The raging controversy over what criteria should be used to admit candidates into tertiary institutions and who determines it is unnecessary and embarrassing as it advertises Nigeria as a nation without a clear system and without standards.
For more than five decades, universities and other tertiary institutions in the country have taken in students without any hitch. It is, therefore, incomprehensible that the 2016 admission exercise is so mired in crisis.Indeed, contrary to claims, the scrapping of post-UTME tests is not enough to cause chaos in this year’s admission process. Prior to the introduction of the Joint Admissions and Matriculation Board (JAMB) and its allied post-UTME which came much later, tertiary institutions in the country were admitting candidates without contention. Qualified candidates applied to the individual institutions and the best were offered admission.
The final authority on admission should be the Senate of each university and not JAMB. JAMB’s assignment should end with the conduct of the entrance examination and release of the results. The institutions have the legal right to admit qualified and suitable candidates based on their established standards as part of their autonomy.
The setting of a flat cut-off mark of 180 by JAMB is also an aberration. Ideally, JAMB, after releasing its results, should allow the universities to determine their minimum cut-off marks, which ought to vary from one institution to another as the difference between institutions distinguishes them. All the universities cannot, therefore, have the same standard or adopt the same criteria for admission.
The current contention arose after JAMB was alleged to have approved a point system as an option for admission, insisting that the Federal Government gave the nod. It, however, stated that the point system being peddled was a mere illustration. The point system, of course, has been in use by some institutions for some time in place of the post-UTME.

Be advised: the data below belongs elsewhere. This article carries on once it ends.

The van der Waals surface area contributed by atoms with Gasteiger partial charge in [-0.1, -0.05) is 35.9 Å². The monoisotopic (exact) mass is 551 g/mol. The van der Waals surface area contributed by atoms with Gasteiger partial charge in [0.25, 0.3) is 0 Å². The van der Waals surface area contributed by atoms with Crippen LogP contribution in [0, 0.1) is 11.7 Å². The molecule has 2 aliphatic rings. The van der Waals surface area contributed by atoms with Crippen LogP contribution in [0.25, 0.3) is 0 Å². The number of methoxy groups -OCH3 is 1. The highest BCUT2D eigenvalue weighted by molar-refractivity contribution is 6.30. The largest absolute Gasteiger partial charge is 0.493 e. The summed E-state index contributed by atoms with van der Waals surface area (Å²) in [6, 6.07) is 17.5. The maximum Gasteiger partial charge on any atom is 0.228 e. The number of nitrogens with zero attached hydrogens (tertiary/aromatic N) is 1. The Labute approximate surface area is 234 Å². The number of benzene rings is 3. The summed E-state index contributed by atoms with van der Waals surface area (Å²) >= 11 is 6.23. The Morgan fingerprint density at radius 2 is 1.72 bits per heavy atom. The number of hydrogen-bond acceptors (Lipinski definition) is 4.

But JAMB clarified the position that rather than resort to the much-touted point system, the Federal Government had approved the re-enforcement of the admission guidelines as recognised by law. The three admission pillars, according to JAMB, are merit, catchment area and educationally disadvantaged states. But that is stating the obvious for there has never been a time the so-called three pillars were ignored in the admission process. Even at that, the concept of “educationally disadvantaged states” needs to be redefined since every state of the federation now has no less than two universities.
The nation will, however, return to the old order by re-introducing Advanced Levels (A/L). Age is an important issue when it comes to tertiary level education because there is little supervision of the student. Only a mind that is fully developed with a vision of what he or she wants can’t easily be influenced. The prevalence of cults in Nigeria’s educational institutions is partly due to the immaturity of the students.
The universities should be allowed to brand their admission the way they want. In the United States and UK, there is the scholastic aptitude test (SAT) and A/Levels, that some universities require a certain grade as precondition for admission. The monopoly of university admission by JAMB has lowered the admission standards and that is why 180 score over 400 is deemed acceptable for admission. Nigeria with its current educational system is merely promoting mediocrity in a world where competition is keen and there is no room for sloppiness of skills.
This newspaper insists that the very low cut-off mark for entrance into Nigerian universities is deplorable and can never produce the best brains the country needs. With standards so low, this country is only institutionalising mediocrity.
There must be a sensible way of setting standards. One is to go back to advanced Level system in which higher school certificate education of two or more years prepare all students for university.
University education is about excellence. But Nigerian universities have been reduced to less than their worth. Nigeria cannot excel when all universities are placed on the same level. Again, each university should be free to set its minimum entry point based on the standard it has set for itself.
Source: The Guardian